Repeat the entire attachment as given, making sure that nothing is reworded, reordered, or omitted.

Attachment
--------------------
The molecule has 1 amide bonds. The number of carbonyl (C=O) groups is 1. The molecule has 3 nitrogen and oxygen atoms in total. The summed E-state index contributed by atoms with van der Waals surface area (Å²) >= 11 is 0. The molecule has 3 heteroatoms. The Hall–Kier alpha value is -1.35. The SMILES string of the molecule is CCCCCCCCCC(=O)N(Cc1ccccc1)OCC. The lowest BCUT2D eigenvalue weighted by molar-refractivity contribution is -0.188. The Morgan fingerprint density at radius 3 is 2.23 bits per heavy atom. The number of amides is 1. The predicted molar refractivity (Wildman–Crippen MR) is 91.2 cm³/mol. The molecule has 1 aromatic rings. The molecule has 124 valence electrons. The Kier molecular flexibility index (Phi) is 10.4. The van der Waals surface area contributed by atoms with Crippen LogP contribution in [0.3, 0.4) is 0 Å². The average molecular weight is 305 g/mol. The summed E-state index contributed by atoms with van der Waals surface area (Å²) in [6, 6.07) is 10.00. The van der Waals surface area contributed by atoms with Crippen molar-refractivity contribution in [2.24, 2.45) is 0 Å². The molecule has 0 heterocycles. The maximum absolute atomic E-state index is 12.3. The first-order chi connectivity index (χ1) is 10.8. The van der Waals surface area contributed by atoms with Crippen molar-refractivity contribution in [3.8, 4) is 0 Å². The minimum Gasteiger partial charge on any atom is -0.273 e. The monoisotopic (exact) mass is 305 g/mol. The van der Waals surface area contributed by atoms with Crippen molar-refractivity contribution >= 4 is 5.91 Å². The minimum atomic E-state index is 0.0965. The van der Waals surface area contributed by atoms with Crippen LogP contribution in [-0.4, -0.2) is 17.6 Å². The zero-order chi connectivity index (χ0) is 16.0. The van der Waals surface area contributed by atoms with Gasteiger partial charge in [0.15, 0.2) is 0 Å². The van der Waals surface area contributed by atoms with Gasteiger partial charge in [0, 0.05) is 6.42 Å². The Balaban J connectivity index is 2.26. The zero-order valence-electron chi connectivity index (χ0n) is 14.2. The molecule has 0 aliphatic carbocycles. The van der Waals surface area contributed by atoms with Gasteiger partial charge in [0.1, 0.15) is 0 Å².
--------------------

The molecule has 1 amide bonds. The number of carbonyl (C=O) groups is 1. The molecule has 3 nitrogen and oxygen atoms in total. The summed E-state index contributed by atoms with van der Waals surface area (Å²) >= 11 is 0. The molecule has 3 heteroatoms. The Hall–Kier alpha value is -1.35. The SMILES string of the molecule is CCCCCCCCCC(=O)N(Cc1ccccc1)OCC. The lowest BCUT2D eigenvalue weighted by molar-refractivity contribution is -0.188. The Morgan fingerprint density at radius 3 is 2.23 bits per heavy atom. The number of amides is 1. The predicted molar refractivity (Wildman–Crippen MR) is 91.2 cm³/mol. The molecule has 1 aromatic rings. The molecule has 124 valence electrons. The Kier molecular flexibility index (Phi) is 10.4. The van der Waals surface area contributed by atoms with Crippen LogP contribution in [0.3, 0.4) is 0 Å². The average molecular weight is 305 g/mol. The summed E-state index contributed by atoms with van der Waals surface area (Å²) in [6, 6.07) is 10.00. The van der Waals surface area contributed by atoms with Crippen molar-refractivity contribution in [2.24, 2.45) is 0 Å². The molecule has 0 heterocycles. The maximum absolute atomic E-state index is 12.3. The first-order chi connectivity index (χ1) is 10.8. The van der Waals surface area contributed by atoms with Crippen molar-refractivity contribution in [3.8, 4) is 0 Å². The minimum Gasteiger partial charge on any atom is -0.273 e. The monoisotopic (exact) mass is 305 g/mol. The van der Waals surface area contributed by atoms with Crippen molar-refractivity contribution >= 4 is 5.91 Å². The minimum atomic E-state index is 0.0965. The van der Waals surface area contributed by atoms with Crippen LogP contribution in [-0.4, -0.2) is 17.6 Å². The zero-order chi connectivity index (χ0) is 16.0. The van der Waals surface area contributed by atoms with Gasteiger partial charge in [0.15, 0.2) is 0 Å². The van der Waals surface area contributed by atoms with Gasteiger partial charge in [0, 0.05) is 6.42 Å². The Balaban J connectivity index is 2.26. The zero-order valence-electron chi connectivity index (χ0n) is 14.2. The molecule has 0 aliphatic carbocycles. The van der Waals surface area contributed by atoms with Gasteiger partial charge in [0.1, 0.15) is 0 Å².